The sugar level determines the character of the wine, but this essential indication (especially for the choice of the food/wine pairing) is rarely indicated on the label. However, when tasting, it is not always easy to sense it. A fruity white wine, for example, may wrongly give an impression of sweetness. A tannic white wine (aged in barrels) or very acidic will give the actual impression of being drier than it is. In this article, we help you determine the differences in wine!
DRY WHITE WINES
This category includes lively or fat wines.
For a wine to be dry, its alcoholic fermentation must transform all the sugar in the grapes into alcohol. The longer the fermentation, the less sweet the wine.
Dry white wines have a dominant acidity. They leave few traces (called legs) in the glass, are easy to drink, awaken the taste buds and whet the appetite. The acidity here is not a defect as long as it is mastered. On the contrary, it represents the column that gives the wine its freshness and its capacity to age well.
Four main flavors characterize dry white wines: floral, fruity, lemony or iodized. They are perfect with seafood, raw or cooked fish without thick sauce, cold cuts…
In Luxembourg, white pinots, auxerrois and rieslings (except late harvest) are dry white wines. In France, the Loire Valley is full of dry white wines, especially those made from Sauvignon Blanc (Sancerre, Pouilly-Fumé, Quincy…). In Burgundy, the majority of Chablis (Chardonnay grape variety) is also part of this family.
Contrary to the dry white wines, the dry white wines deliver a volume and a fullness that cover the mouth. But to be harmonious, these wines must contain enough acidity, otherwise they become heavy and mushy, to the point of nausea.
Like the great Burgundies or the wines of the Rhone Valley, they are often aged in barrels (Meursault, Chassagne-Montrachet, Condrieux, Châteauneuf-du-Pape…). Some pinots gris or chardonnays from Luxembourg, also aged in barrels, are fat dry white wines. They can be served with rich dishes such as creamy poultry or game birds.
SWEET WHITE WINES
There are several methods to obtain a sweet or syrupy wine. How to determine the differences in these white wines?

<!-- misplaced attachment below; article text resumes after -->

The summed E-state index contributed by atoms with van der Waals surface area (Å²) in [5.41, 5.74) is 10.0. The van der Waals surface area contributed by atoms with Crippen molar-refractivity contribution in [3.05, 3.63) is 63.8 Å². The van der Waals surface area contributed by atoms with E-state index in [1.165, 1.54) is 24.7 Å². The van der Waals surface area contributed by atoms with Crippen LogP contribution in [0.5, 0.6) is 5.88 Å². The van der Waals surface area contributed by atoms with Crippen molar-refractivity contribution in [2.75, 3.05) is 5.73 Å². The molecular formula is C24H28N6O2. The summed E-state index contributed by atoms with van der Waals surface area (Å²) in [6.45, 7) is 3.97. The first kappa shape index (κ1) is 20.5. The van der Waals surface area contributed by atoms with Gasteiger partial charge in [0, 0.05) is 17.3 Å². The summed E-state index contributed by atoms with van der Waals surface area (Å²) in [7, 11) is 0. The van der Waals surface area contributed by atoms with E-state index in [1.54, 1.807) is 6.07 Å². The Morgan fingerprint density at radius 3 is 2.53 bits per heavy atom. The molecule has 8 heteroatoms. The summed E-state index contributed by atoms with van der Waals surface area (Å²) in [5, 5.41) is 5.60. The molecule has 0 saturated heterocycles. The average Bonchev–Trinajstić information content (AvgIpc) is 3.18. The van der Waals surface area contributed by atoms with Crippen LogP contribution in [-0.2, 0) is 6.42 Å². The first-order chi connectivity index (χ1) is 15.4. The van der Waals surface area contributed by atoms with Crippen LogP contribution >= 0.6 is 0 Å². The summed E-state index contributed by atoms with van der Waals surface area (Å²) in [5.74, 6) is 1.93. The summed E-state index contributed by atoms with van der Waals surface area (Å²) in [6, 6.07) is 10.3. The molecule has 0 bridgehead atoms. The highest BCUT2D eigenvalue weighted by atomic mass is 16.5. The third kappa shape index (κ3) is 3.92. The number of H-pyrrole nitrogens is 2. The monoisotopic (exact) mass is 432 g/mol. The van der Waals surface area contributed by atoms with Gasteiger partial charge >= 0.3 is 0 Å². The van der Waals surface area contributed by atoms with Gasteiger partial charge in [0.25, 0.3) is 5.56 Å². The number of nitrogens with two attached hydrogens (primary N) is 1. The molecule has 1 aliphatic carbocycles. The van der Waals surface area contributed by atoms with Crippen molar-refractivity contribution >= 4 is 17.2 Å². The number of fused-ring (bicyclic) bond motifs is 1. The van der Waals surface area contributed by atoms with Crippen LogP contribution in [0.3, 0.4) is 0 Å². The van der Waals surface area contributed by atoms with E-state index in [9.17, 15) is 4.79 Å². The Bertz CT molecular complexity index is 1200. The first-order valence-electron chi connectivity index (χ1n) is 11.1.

During the late harvest, very sweet grapes are harvested because part of the water in the pulp has evaporated. The wine obtained will then be sweet. At the table, the spicy exotic cuisine is well suited, as well as blue-veined cheeses (Roquefort, blue cheese…).
Pushed to its maximum, this technique allows – if the climatic conditions are met – to harvest frozen grapes to produce the precious ice wine.
In some regions, the winemaker will try to obtain the noble rot (botrytis) on his grapes. The fungus absorbs the water from the berries, concentrating the sugar considerably. This method is used to obtain sauternes or tokays… The German Trockenbeerenauslese (Moselle, Saarland…) or the selections of great Alsatian nobles go even further, since the grapes are harvested practically dry.
Finally, it is possible to make sweet white wines by the passerillage method: these are straw wines. The winemaker harvests perfectly healthy bunches and places them on shelves (sometimes lined with straw) in a well-ventilated room. The natural evaporation will allow the drying of the grapes and the increase of the sugar level.
Straw wines, ice wines and late harvest wines obtained thanks to noble rot are sweet wines. They will be with dessert, but also simply for themselves, at the end of the meal.
AND THE RED WINES?
Red wines are mostly dry, the fermentation leaving very little residual sugar. Nevertheless, there are some examples of sweet red wines.
Harvested at high maturity, banyuls, rivesaltes and maury (Roussillon) or rasteau (Rhône valley) are natural sweet wines. Here, the fermentation has been stopped by adding neutral alcohol of wine origin which allows to keep the sugar while increasing the alcoholic degree. Port wine is also produced using this method.
In Italy, the appassimento method is also used to produce sweet red wines, especially in Veneto (Recioto della Valpolicella).
These wines are perfect with chocolate desserts.
Text written by Erwant Nonet.
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